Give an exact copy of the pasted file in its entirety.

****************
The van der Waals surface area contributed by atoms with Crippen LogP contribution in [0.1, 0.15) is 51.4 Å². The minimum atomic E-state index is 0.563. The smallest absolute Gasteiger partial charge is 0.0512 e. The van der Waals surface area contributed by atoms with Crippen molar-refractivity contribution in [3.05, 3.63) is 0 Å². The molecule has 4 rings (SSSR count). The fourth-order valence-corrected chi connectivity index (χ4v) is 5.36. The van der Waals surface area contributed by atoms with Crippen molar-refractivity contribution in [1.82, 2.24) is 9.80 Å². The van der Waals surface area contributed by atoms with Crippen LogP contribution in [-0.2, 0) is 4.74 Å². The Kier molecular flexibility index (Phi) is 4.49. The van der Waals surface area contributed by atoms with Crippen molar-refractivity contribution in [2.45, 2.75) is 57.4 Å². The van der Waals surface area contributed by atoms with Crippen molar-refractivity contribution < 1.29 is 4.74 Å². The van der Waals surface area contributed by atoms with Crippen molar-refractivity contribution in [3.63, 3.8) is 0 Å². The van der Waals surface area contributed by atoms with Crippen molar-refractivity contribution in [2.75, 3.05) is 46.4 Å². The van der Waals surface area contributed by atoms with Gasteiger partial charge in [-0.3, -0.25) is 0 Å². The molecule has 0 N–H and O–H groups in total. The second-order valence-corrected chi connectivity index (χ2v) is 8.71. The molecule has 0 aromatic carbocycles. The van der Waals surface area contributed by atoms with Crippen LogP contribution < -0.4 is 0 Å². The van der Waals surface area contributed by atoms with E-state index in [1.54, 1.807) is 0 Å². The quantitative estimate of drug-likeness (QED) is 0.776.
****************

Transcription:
The van der Waals surface area contributed by atoms with Crippen LogP contribution in [0.1, 0.15) is 51.4 Å². The minimum atomic E-state index is 0.563. The smallest absolute Gasteiger partial charge is 0.0512 e. The van der Waals surface area contributed by atoms with Crippen molar-refractivity contribution in [3.05, 3.63) is 0 Å². The molecule has 4 rings (SSSR count). The fourth-order valence-corrected chi connectivity index (χ4v) is 5.36. The van der Waals surface area contributed by atoms with Crippen molar-refractivity contribution in [1.82, 2.24) is 9.80 Å². The van der Waals surface area contributed by atoms with Crippen LogP contribution in [-0.2, 0) is 4.74 Å². The Kier molecular flexibility index (Phi) is 4.49. The van der Waals surface area contributed by atoms with Crippen molar-refractivity contribution in [2.45, 2.75) is 57.4 Å². The van der Waals surface area contributed by atoms with Crippen molar-refractivity contribution < 1.29 is 4.74 Å². The van der Waals surface area contributed by atoms with Crippen molar-refractivity contribution in [3.63, 3.8) is 0 Å². The van der Waals surface area contributed by atoms with Crippen molar-refractivity contribution in [2.75, 3.05) is 46.4 Å². The van der Waals surface area contributed by atoms with Gasteiger partial charge in [-0.3, -0.25) is 0 Å². The molecule has 0 N–H and O–H groups in total. The second-order valence-corrected chi connectivity index (χ2v) is 8.71. The molecule has 0 aromatic carbocycles. The van der Waals surface area contributed by atoms with Crippen LogP contribution < -0.4 is 0 Å². The van der Waals surface area contributed by atoms with E-state index in [1.54, 1.807) is 0 Å². The quantitative estimate of drug-likeness (QED) is 0.776.